The Esoteric Adam Smith



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[Note to Undergraduates: For Undergraduates who enroll in the course as Econ 496 tba (CRN tba), the requirements will be less.]



The Esoteric Adam Smith

Fall 2015, (Econ 895 006; CRN 75853)

Professor Daniel Klein

Select Wednesdays 1:30 – 3:00, meeting place: Blueridge Hall 127


This course is organized as a special topics course for students who have taken or are concurrently taking Smithian Political Economy. The students enrolled are expected to participate in the Adam Smith Reading Group, which will meet on five Fridays, and to attend the Invisible Hand Seminar, which will meet on five Saturday afternoons.
In addition, students enrolled in this course will meet 7x for 90 minutes. So, all together among the three forums, your sitting-in-class time should just about equal that for a normal course.
The purpose of the course will be for students to develop papers for publication on the theme of esotericism in Adam Smith. We shall focus on political/policy esotericism, as opposed to religious esotericism. I have in mind several specific topics for papers, including: (1) Smith on usury; (2) Smith on schooling of children; (3) Smith on redistribution of wealth/poor law; (4) Smith on democracy; (5) Smith on reputation as something covered by commutative justice; (6) Smith on the public-interest view of government; (7) Smith on the centricity of liberty in his own thought; (8) Smith on ground-rent (“geo-rent”) taxation.
For years I have been thinking about esotericism in Smith. But what now prompts me to undertake this course and the plan to develop a set of papers on Smith is the book by Arthur M. Melzer, Philosophy between the Lines: The Lost History of Esoteric Writing (2014). We will read that book from cover to cover and discuss every chapter. Besides that book, the other readings will mainly be selections from Smith as pertain to the specific topics in his thought where esotericism is relevant.
Students enrolled are expected to be working on research projects that link at least loosely to Adam Smith. Besides reading and discussing two books indicated below, the course will direct group attention to each student’s research project, and the professor (Klein) will advise on the student’s project.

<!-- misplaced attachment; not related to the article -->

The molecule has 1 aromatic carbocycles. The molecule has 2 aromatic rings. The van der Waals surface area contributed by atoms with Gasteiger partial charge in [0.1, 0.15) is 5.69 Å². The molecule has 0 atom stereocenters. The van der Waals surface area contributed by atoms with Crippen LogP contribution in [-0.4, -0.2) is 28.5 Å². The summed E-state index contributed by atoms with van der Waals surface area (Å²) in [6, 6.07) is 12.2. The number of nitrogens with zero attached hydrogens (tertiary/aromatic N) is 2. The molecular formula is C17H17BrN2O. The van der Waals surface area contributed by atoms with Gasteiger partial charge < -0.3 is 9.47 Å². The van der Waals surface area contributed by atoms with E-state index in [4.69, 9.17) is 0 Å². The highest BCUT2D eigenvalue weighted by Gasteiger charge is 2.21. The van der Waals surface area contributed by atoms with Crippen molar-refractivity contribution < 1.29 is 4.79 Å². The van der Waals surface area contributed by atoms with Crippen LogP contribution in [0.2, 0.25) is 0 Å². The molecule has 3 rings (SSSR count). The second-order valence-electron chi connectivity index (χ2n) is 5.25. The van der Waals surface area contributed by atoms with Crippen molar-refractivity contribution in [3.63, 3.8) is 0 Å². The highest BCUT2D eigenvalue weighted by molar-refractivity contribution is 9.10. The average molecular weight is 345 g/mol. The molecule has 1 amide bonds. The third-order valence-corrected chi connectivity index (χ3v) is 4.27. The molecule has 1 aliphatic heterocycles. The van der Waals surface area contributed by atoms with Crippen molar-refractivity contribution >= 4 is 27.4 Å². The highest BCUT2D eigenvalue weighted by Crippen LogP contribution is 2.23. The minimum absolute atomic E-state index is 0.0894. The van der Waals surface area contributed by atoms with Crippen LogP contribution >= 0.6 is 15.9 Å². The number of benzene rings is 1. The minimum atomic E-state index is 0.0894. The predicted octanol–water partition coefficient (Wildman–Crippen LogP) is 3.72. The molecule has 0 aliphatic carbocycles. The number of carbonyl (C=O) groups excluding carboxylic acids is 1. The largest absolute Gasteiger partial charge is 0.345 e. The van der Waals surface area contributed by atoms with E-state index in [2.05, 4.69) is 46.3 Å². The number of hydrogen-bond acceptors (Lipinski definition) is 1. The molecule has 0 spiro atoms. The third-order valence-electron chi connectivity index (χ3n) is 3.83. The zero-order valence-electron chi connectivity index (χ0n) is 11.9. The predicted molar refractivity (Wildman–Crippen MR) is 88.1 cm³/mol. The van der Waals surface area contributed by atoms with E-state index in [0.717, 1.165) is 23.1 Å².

Graduate students will be required to make substantial progress on their projects, and to be more thorough and active in reading and discussion. For undergraduates, the expectations/requirements will simply be somewhat lighter.

The works that will be read and discussed include the following:



  1. Arthur M. Melzer, Philosophy between the Lines: The Lost History of Esoteric Writing (UChicagoP, 2014).

  2. Edmund Burke, A Vindication of Natural Society [1756] (Liberty Fund), link at Liberty Fund link.

  3. Arthur Lee, An Essay in Vindication of the Continental Colonies of America, from a Censure of Mr Adam Smith, in his Theory of Moral Sentiments, 1764.

  4. Selections from Adam Smith.

  5. Selections of Leo Strauss.

  6. (possibly) Galiani, Dialogues on the Grain Trade (see Melzer p. 256)

  7. (possibly) Lester G. Crocker, “The Problem of Truth and Falsehood in the Age of Enlightenment,” Journal of the History of Ideas 14(4): 575-603.



Getting Help: Four good ways to get help from me: (1) email me; (2) ask questions during class, (3) talk to me right after class; (4) talk by phone – but I call you (email your ph number to me) – talking by phone usually works really well. Email me, and we will go from there. I promise to respond quickly.
Accommodations for students with disabilities: If you are a student with a disability and you need academic accommodations, please see me and contact the Office of Disability Services at 703.993.2474 or ods.gmu.edu. All academic accommodations must be arranged through that office.


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